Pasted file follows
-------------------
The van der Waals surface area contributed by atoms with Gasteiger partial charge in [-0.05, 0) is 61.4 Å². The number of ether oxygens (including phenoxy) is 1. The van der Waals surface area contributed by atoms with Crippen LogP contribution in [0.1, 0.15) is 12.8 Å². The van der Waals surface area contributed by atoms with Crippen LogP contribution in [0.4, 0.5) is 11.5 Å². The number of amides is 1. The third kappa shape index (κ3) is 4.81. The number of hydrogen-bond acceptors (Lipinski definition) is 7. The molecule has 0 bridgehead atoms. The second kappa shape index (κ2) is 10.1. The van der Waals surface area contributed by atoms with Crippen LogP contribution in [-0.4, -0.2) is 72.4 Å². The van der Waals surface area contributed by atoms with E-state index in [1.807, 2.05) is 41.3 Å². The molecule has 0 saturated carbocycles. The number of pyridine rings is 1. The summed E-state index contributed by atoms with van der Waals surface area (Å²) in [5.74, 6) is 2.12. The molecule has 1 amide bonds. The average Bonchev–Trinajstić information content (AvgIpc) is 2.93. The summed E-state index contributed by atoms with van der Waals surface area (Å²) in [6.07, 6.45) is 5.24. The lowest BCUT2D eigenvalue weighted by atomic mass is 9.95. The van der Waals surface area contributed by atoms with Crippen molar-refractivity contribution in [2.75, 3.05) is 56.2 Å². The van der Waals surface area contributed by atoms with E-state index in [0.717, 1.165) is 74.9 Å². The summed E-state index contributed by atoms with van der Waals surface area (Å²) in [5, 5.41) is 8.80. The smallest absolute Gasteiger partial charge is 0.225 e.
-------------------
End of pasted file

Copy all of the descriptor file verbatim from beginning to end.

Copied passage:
The van der Waals surface area contributed by atoms with Gasteiger partial charge in [-0.05, 0) is 61.4 Å². The number of ether oxygens (including phenoxy) is 1. The van der Waals surface area contributed by atoms with Crippen LogP contribution in [0.1, 0.15) is 12.8 Å². The van der Waals surface area contributed by atoms with Crippen LogP contribution in [0.4, 0.5) is 11.5 Å². The number of amides is 1. The third kappa shape index (κ3) is 4.81. The number of hydrogen-bond acceptors (Lipinski definition) is 7. The molecule has 0 bridgehead atoms. The second kappa shape index (κ2) is 10.1. The van der Waals surface area contributed by atoms with Crippen LogP contribution in [-0.4, -0.2) is 72.4 Å². The van der Waals surface area contributed by atoms with E-state index in [1.807, 2.05) is 41.3 Å². The molecule has 0 saturated carbocycles. The number of pyridine rings is 1. The summed E-state index contributed by atoms with van der Waals surface area (Å²) in [5.74, 6) is 2.12. The molecule has 1 amide bonds. The average Bonchev–Trinajstić information content (AvgIpc) is 2.93. The summed E-state index contributed by atoms with van der Waals surface area (Å²) in [6.07, 6.45) is 5.24. The lowest BCUT2D eigenvalue weighted by atomic mass is 9.95. The van der Waals surface area contributed by atoms with Crippen molar-refractivity contribution in [2.75, 3.05) is 56.2 Å². The van der Waals surface area contributed by atoms with E-state index in [0.717, 1.165) is 74.9 Å². The summed E-state index contributed by atoms with van der Waals surface area (Å²) in [5, 5.41) is 8.80. The smallest absolute Gasteiger partial charge is 0.225 e.